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White Sox get win worth waiting for

White Sox get win worth waiting for

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ARLINGTON -- The .220 average produced this year by Mark Kotsay certainly isn't close to indicative of the solid contact the White Sox designated hitter has made for most of the past two months.

As the old saying goes, if it weren't for bad luck for Kotsay, hitting-wise, he would pretty much have none at all. During Friday's 5-3 victory over the Rangers in front of 30,193 spectators at the Ballpark in Arlington, the South Siders' hard-luck hitter became the team's big-game winner.

After seeing four fastballs between 96 and 98 mph from Texas closer Neftali Feliz (1-2), Kotsay drove a 97-mph heater into left-center for a two-out, two-strike double to break a 3-3 tie by scoring pinch-runner Brent Lillibridge and Carlos Quentin. The opposite-field shot felt good for Kotsay, although he had to wait for a split-second to see if the line drive would get down before left fielder Josh Hamilton could make the catch.

"It felt great once the ball landed. Normally, I'm used to someone making a diving play and not getting the reward for grinding an at-bat out," Kotsay said. "Obviously, in that situation, you would like to come through for your club."

"I was glad for him. Everyone was," said White Sox manager Ozzie Guillen. "I was glad for him to come up with the bit hit. We all know how well he has been swinging the bat."

Kotsay's double, the only extra-base hit among 14 for the White Sox (41-37), helped setup man J.J. Putz (5-2) earn his fifth consecutive win after Matt Thornton struck out two of the three batters he faced in the ninth for his fourth save. It also served as the culmination of a late White Sox rally, keeping the team within two games of American League Central-leading Minnesota and within one game of second-place Detroit.

Trailing, 3-1, in the seventh, the White Sox singled their way even against Texas starter Colby Lewis and reliever Alexi Ogando. Gordon Beckham lined a base hit slightly over the outstretched glove of shortstop Elvis Andrus, and Juan Pierre's third hit of the game barely eluded first baseman Justin Smoak. One out later, Alex Rios singled up the middle to score Beckham and send Pierre to third, with Paul Konerko's sacrifice fly to center leveling the score at three.

"We take advantage when we have people on base," Guillen said. "That's the way we are going to have to play. We also had clutch hitting. That's what we were missing in Kansas City."

"[Lewis] threw the first-pitch breaking ball to Beckham and he just happened to get it out of Elvis' reach," said Texas manager Ron Washington of the White Sox rally against Lewis, who allowed three runs on eight hits over six-plus innings. "From that point on, Pierre pulled one through the hole at first base, and Rios got the ball up the middle. They executed."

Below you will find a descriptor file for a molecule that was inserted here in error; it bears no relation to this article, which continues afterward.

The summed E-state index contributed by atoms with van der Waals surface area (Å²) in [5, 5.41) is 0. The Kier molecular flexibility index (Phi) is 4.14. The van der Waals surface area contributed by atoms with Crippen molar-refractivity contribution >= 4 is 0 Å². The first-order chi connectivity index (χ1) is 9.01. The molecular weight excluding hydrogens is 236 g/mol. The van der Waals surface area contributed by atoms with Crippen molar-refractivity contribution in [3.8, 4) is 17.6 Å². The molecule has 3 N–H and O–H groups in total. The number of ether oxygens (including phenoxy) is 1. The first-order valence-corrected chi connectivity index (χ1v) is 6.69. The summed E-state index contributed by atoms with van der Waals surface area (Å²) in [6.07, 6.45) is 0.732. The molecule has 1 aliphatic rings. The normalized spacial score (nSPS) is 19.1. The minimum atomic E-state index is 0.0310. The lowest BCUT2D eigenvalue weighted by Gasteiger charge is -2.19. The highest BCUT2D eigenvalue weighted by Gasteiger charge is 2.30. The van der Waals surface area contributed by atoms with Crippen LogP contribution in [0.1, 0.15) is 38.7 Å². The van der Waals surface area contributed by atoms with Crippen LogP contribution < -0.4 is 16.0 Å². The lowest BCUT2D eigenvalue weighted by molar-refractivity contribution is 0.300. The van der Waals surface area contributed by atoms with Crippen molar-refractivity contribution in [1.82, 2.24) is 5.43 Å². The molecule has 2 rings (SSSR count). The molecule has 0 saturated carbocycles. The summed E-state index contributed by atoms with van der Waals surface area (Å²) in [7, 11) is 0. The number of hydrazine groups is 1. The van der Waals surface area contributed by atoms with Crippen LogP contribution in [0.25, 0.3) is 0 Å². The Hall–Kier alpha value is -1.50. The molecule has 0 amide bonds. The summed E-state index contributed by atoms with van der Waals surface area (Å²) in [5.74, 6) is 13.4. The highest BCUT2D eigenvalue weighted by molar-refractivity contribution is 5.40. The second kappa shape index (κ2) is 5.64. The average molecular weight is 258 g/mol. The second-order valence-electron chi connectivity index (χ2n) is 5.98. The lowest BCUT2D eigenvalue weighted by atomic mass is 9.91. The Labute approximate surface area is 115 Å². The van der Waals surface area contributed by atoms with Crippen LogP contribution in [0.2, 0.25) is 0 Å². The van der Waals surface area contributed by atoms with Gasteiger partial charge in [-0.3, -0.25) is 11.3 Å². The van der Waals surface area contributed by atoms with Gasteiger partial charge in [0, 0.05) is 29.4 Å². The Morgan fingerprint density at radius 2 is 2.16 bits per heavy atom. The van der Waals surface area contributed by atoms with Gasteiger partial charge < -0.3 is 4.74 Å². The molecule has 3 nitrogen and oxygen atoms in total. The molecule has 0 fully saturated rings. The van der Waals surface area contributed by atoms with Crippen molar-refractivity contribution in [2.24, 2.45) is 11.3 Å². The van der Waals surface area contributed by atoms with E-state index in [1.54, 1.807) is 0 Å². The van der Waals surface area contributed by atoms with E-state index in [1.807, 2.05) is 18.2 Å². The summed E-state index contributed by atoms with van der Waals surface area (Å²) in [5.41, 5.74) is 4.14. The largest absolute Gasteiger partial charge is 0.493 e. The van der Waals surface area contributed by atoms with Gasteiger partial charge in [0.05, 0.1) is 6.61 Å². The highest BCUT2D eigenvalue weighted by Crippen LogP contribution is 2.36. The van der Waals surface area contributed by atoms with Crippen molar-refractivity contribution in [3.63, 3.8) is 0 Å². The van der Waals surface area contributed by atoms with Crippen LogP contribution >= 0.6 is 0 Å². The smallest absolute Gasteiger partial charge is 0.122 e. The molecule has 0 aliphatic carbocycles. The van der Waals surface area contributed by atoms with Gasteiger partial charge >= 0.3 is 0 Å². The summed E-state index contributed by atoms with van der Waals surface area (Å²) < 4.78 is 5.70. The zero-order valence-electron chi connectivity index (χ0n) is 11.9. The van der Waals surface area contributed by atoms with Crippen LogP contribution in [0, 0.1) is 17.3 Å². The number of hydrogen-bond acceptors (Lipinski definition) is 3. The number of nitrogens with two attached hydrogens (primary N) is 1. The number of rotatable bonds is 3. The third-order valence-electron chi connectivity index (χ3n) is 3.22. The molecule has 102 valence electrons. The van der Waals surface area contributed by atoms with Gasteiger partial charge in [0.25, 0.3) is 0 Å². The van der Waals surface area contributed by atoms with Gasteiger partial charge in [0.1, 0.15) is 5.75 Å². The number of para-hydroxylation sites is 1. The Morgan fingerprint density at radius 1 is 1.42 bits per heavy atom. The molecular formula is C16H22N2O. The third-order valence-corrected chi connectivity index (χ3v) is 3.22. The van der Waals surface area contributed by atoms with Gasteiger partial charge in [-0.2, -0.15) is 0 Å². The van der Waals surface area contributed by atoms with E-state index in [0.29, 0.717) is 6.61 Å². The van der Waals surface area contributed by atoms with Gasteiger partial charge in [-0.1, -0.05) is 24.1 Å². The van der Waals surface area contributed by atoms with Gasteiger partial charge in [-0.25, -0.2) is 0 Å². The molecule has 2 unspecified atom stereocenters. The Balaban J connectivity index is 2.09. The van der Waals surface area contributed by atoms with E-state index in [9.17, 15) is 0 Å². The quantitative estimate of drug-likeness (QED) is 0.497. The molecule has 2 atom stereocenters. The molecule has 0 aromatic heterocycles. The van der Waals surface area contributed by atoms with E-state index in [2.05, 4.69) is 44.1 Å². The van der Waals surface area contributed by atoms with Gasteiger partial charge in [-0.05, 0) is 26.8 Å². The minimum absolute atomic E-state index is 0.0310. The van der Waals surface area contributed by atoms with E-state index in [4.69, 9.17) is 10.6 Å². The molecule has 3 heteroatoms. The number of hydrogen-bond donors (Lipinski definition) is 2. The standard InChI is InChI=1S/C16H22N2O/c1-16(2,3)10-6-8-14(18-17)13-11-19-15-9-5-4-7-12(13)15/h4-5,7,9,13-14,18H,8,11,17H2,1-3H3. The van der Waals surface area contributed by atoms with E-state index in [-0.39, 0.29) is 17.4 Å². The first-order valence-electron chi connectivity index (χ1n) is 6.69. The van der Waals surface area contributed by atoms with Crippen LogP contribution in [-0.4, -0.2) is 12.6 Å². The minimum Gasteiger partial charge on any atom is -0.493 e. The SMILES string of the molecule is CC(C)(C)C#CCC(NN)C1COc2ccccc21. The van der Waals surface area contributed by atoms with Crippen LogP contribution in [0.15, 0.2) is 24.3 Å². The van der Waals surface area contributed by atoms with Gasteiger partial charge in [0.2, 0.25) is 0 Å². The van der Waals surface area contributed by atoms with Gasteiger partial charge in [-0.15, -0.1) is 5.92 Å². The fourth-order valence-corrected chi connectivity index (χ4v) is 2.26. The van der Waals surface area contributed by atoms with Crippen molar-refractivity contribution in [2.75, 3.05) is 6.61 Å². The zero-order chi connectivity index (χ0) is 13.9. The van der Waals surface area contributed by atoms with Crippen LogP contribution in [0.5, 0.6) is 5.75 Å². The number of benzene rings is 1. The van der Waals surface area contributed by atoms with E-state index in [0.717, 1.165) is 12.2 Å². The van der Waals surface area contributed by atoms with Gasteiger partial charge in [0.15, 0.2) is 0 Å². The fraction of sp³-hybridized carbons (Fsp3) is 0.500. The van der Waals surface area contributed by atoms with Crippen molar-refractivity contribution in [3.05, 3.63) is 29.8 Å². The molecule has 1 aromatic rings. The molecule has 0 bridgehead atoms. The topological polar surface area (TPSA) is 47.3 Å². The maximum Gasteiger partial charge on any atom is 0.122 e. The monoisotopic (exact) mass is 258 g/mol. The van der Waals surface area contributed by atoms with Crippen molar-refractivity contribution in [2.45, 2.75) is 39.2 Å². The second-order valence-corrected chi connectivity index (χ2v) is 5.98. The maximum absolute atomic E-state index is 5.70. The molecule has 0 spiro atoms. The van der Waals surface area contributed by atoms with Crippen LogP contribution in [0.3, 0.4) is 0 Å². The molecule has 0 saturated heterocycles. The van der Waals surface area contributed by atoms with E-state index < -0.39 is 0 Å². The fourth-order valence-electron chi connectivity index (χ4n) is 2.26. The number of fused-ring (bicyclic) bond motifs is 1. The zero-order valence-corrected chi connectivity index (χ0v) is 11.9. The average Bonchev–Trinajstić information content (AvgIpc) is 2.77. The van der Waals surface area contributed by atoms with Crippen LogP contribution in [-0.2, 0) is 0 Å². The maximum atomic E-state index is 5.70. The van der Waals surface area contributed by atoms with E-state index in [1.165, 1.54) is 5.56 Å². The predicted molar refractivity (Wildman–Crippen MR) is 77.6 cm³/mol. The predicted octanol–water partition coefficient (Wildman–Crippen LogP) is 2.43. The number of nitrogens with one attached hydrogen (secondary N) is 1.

Texas (47-32) built its 3-1 lead against White Sox starter Freddy Garcia on the strength of Vladimir Guerrero's two-out, two-run triple in the third and Josh Hamilton's mammoth home run to right-center leading off the sixth. Garcia posted his 11th quality start of the season, yielding three runs on six hits over six innings, striking out three and walking two.

Standing as the team's fifth starter but also its most consistent member of the rotation during the first half, Garcia holds a 7-1 record in nine starts immediately following White Sox losses this season. That personal ledger didn't improve on Friday, but Garcia was solely concerned with the team's result.

"Like I said before, it's all about winning," Garcia said. "We won tonight, it's all good. Pitching six innings with this lineup? Not bad."

"They only scored three," said White Sox catcher Ramon Castro, one of four White Sox starters with at least two hits, joining Rios, Pierre and Alexei Ramirez, who had three apiece. "We make a mistake and threw a split, and it was hanging, and Hamilton hit it out. With Vlady, Freddy threw a good split, and I don't know how he hit it. But we battled and came back."

Friday's contest looked in jeopardy from the get-go, as a torrential downpour delayed the start for 2 hours, 25 minutes, with the first pitch coming at 9:30 p.m. CT. Guillen quipped during the delay that he would wait to 3 a.m. to play this particular contest, in order to avoid a Sunday doubleheader.

Guillen and the White Sox actually got lucky. The final pitch was thrown at 12:27 a.m. on Saturday morning.

This win evened up the White Sox road trip at 2-2, after they lost two of three games in Kansas City. The comeback also helped the White Sox avoid slipping into a 1-4 funk after their 11-game win streak came to an end on Sunday against the Cubs.

Since June 9, the Rangers (47-32) have a 16-4 record and have taken control of the AL West during that stretch. The White Sox matched 16-4 records with the Rangers as Baseball's hottest teams, and through a solid overall effort on Friday, proved to be a little better in the series opener.

"Our team is playing well, too," Castro said. "We have a good thing going. Just take one day at a time and take care of business."

"That was a continuation of the other night, when we were down, 7-1, and made a game of it," said Kotsay, referring to the White Sox eighth-inning rally against Zack Greinke on Wednesday, a 7-6 loss. "We showed some good character through the winning streak and over the last couple of games, when things haven't gone our way, we still showed character and fight to the last out. That's big."

Scott Merkin is a reporter for MLB.com. This story was not subject to the approval of Major League Baseball or its clubs.

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